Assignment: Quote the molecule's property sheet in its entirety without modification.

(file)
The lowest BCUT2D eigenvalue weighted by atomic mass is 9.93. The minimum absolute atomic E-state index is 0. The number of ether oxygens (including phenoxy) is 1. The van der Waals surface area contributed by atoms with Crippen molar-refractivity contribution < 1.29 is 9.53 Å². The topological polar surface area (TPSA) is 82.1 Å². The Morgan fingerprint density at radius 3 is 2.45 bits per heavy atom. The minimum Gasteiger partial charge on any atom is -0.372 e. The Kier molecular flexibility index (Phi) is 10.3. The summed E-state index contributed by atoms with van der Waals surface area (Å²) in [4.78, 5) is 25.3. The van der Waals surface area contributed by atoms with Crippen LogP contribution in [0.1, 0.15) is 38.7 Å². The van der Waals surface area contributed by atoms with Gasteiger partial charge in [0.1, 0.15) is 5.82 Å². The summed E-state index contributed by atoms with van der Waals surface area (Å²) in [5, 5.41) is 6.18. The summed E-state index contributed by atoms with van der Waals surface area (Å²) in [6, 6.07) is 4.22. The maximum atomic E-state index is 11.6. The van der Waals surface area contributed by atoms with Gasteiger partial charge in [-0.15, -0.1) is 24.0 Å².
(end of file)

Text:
The lowest BCUT2D eigenvalue weighted by atomic mass is 9.93. The minimum absolute atomic E-state index is 0. The number of ether oxygens (including phenoxy) is 1. The van der Waals surface area contributed by atoms with Crippen molar-refractivity contribution < 1.29 is 9.53 Å². The topological polar surface area (TPSA) is 82.1 Å². The Morgan fingerprint density at radius 3 is 2.45 bits per heavy atom. The minimum Gasteiger partial charge on any atom is -0.372 e. The Kier molecular flexibility index (Phi) is 10.3. The summed E-state index contributed by atoms with van der Waals surface area (Å²) in [4.78, 5) is 25.3. The van der Waals surface area contributed by atoms with Crippen LogP contribution in [0.1, 0.15) is 38.7 Å². The van der Waals surface area contributed by atoms with Gasteiger partial charge in [0.1, 0.15) is 5.82 Å². The summed E-state index contributed by atoms with van der Waals surface area (Å²) in [5, 5.41) is 6.18. The summed E-state index contributed by atoms with van der Waals surface area (Å²) in [6, 6.07) is 4.22. The maximum atomic E-state index is 11.6. The van der Waals surface area contributed by atoms with Gasteiger partial charge in [-0.15, -0.1) is 24.0 Å².